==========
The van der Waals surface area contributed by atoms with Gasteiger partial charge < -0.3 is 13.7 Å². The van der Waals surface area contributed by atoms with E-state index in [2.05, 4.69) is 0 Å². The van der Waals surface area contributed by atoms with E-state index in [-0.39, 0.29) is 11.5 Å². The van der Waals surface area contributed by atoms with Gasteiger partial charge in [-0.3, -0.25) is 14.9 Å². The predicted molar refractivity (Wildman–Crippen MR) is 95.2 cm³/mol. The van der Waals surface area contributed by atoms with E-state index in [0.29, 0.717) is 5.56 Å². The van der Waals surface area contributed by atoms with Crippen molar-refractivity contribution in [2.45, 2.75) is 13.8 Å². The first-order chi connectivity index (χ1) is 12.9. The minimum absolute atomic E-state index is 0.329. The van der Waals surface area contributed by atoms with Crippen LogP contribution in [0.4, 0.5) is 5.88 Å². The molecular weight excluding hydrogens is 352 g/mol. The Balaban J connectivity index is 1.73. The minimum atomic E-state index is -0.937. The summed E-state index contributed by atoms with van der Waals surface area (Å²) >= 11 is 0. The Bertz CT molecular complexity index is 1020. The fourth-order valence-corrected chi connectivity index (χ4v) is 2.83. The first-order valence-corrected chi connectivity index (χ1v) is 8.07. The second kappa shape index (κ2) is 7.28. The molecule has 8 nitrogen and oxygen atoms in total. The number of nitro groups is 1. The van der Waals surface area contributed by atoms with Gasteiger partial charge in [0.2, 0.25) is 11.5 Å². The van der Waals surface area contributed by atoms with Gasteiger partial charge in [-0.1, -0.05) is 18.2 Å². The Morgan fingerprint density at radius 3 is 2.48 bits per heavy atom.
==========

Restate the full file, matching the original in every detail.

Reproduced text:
The van der Waals surface area contributed by atoms with Gasteiger partial charge < -0.3 is 13.7 Å². The van der Waals surface area contributed by atoms with E-state index in [2.05, 4.69) is 0 Å². The van der Waals surface area contributed by atoms with E-state index in [-0.39, 0.29) is 11.5 Å². The van der Waals surface area contributed by atoms with Gasteiger partial charge in [-0.3, -0.25) is 14.9 Å². The predicted molar refractivity (Wildman–Crippen MR) is 95.2 cm³/mol. The van der Waals surface area contributed by atoms with E-state index in [0.29, 0.717) is 5.56 Å². The van der Waals surface area contributed by atoms with Crippen molar-refractivity contribution in [2.45, 2.75) is 13.8 Å². The first-order chi connectivity index (χ1) is 12.9. The minimum absolute atomic E-state index is 0.329. The van der Waals surface area contributed by atoms with Crippen LogP contribution in [0.4, 0.5) is 5.88 Å². The molecular weight excluding hydrogens is 352 g/mol. The Balaban J connectivity index is 1.73. The minimum atomic E-state index is -0.937. The summed E-state index contributed by atoms with van der Waals surface area (Å²) >= 11 is 0. The Bertz CT molecular complexity index is 1020. The fourth-order valence-corrected chi connectivity index (χ4v) is 2.83. The first-order valence-corrected chi connectivity index (χ1v) is 8.07. The second kappa shape index (κ2) is 7.28. The molecule has 8 nitrogen and oxygen atoms in total. The number of nitro groups is 1. The van der Waals surface area contributed by atoms with Gasteiger partial charge in [0.2, 0.25) is 11.5 Å². The van der Waals surface area contributed by atoms with Gasteiger partial charge in [-0.1, -0.05) is 18.2 Å². The Morgan fingerprint density at radius 3 is 2.48 bits per heavy atom.